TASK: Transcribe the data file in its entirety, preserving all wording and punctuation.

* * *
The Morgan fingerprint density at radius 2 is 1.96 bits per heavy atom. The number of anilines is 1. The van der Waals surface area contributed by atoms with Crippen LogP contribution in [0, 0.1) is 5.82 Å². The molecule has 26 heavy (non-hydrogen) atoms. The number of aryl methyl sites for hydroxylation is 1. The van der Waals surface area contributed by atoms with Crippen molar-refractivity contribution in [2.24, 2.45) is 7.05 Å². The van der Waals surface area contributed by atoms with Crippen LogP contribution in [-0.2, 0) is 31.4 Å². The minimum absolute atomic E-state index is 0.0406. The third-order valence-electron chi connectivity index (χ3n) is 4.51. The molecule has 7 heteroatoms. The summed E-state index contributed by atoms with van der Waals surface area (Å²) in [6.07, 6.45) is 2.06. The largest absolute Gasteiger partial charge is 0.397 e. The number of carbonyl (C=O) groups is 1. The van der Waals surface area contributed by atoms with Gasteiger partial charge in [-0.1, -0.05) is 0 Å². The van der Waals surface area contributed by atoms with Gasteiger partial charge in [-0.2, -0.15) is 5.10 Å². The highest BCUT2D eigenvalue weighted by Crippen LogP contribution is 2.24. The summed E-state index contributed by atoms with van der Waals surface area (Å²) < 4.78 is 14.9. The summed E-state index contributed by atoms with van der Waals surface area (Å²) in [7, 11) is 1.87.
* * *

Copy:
The Morgan fingerprint density at radius 2 is 1.96 bits per heavy atom. The number of anilines is 1. The van der Waals surface area contributed by atoms with Crippen LogP contribution in [0, 0.1) is 5.82 Å². The molecule has 26 heavy (non-hydrogen) atoms. The number of aryl methyl sites for hydroxylation is 1. The van der Waals surface area contributed by atoms with Crippen molar-refractivity contribution in [2.24, 2.45) is 7.05 Å². The van der Waals surface area contributed by atoms with Crippen LogP contribution in [-0.2, 0) is 31.4 Å². The minimum absolute atomic E-state index is 0.0406. The third-order valence-electron chi connectivity index (χ3n) is 4.51. The molecule has 7 heteroatoms. The summed E-state index contributed by atoms with van der Waals surface area (Å²) in [6.07, 6.45) is 2.06. The largest absolute Gasteiger partial charge is 0.397 e. The number of carbonyl (C=O) groups is 1. The van der Waals surface area contributed by atoms with Gasteiger partial charge in [-0.1, -0.05) is 0 Å². The van der Waals surface area contributed by atoms with Gasteiger partial charge in [-0.2, -0.15) is 5.10 Å². The highest BCUT2D eigenvalue weighted by Crippen LogP contribution is 2.24. The summed E-state index contributed by atoms with van der Waals surface area (Å²) < 4.78 is 14.9. The summed E-state index contributed by atoms with van der Waals surface area (Å²) in [7, 11) is 1.87.